The tumor microenvironment (TME) with the immune cells it contains plays a crucial role in promoting or inhibiting tumor progression. In addition to lymphocytes, which are the subject of current immunotherapeutic approaches, macrophages and mast cells have also been linked to tumor progression in various tumor entities. In a pilot study on tissue samples of 118 tumor patients we could show that a high mast cell density in the TME of oral squamous cell carcinoma (OSCC) is associated with a significantly longer patient survival. In contrast to other tumor entities, there is only a low mast cell degranulation in OSCC. In addition to the reduced release of proteases and vasoactive substances that promote tumor progression, mast cells seem to develop additional active tumor suppressive mechanisms in this special microenvironment. In this context, particularly soluble factors and/or direct interactions between mast cells and tumor cells via extracellular vesicles could play a decisive role. In order to evaluate the existence of such factors and extracellular vesicles from mast cells and their influence on the proliferation, migration, invasion and oxidative stress of OSCC cells, we are currently carrying out in vitro studies on the high and low proliferating cell lines PCI-13, BHY and UPCI-SCC-040, as well as the human mast cell line LUVA. We hope that our findings could provide important information for understanding the immune response in order to develop novel immunotherapeutic approaches for future treatment.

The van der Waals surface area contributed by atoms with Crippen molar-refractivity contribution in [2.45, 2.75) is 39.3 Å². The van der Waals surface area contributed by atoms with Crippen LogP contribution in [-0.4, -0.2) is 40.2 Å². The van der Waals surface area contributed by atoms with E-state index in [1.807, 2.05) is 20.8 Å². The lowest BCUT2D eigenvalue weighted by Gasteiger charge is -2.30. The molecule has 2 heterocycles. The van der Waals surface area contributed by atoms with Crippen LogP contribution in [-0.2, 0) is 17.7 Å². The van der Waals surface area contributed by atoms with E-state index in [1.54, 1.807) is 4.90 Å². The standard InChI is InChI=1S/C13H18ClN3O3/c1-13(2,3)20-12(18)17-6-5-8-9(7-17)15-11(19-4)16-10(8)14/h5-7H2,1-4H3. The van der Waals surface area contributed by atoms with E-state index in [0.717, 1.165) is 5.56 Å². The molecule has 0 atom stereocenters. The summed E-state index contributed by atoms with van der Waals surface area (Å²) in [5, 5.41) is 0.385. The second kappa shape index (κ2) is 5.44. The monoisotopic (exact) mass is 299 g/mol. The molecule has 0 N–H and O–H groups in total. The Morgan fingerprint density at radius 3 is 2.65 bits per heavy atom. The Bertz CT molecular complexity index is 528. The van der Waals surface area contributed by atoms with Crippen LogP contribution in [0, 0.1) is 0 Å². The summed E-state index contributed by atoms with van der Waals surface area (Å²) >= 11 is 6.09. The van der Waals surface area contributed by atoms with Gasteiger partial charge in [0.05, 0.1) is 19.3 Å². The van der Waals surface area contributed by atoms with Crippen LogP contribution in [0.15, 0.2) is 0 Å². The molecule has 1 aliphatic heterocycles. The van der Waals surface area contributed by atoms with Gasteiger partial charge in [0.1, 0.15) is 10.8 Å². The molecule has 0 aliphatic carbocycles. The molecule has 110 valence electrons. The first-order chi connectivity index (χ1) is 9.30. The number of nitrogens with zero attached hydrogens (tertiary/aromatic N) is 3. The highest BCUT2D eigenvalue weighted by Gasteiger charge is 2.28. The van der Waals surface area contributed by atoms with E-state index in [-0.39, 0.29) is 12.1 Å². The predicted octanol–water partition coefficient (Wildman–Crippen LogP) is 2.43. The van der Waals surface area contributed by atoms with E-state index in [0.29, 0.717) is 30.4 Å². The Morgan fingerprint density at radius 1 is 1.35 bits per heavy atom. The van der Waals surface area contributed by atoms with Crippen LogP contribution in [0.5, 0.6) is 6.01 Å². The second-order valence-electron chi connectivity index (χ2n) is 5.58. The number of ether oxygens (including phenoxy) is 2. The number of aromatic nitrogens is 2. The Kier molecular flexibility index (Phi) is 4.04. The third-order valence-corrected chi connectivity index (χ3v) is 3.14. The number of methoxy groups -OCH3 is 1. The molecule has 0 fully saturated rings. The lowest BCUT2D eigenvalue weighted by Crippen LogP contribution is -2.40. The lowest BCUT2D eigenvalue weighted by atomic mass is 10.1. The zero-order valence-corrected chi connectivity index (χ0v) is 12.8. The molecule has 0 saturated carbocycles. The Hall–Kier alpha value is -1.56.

The presented project is being carried out in cooperation with the Extracellular Signaling Lab and the Institute of Pathology of the University Medical Center Göttingen, and the Institute of Pathology of the Helios Clinic Krefeld.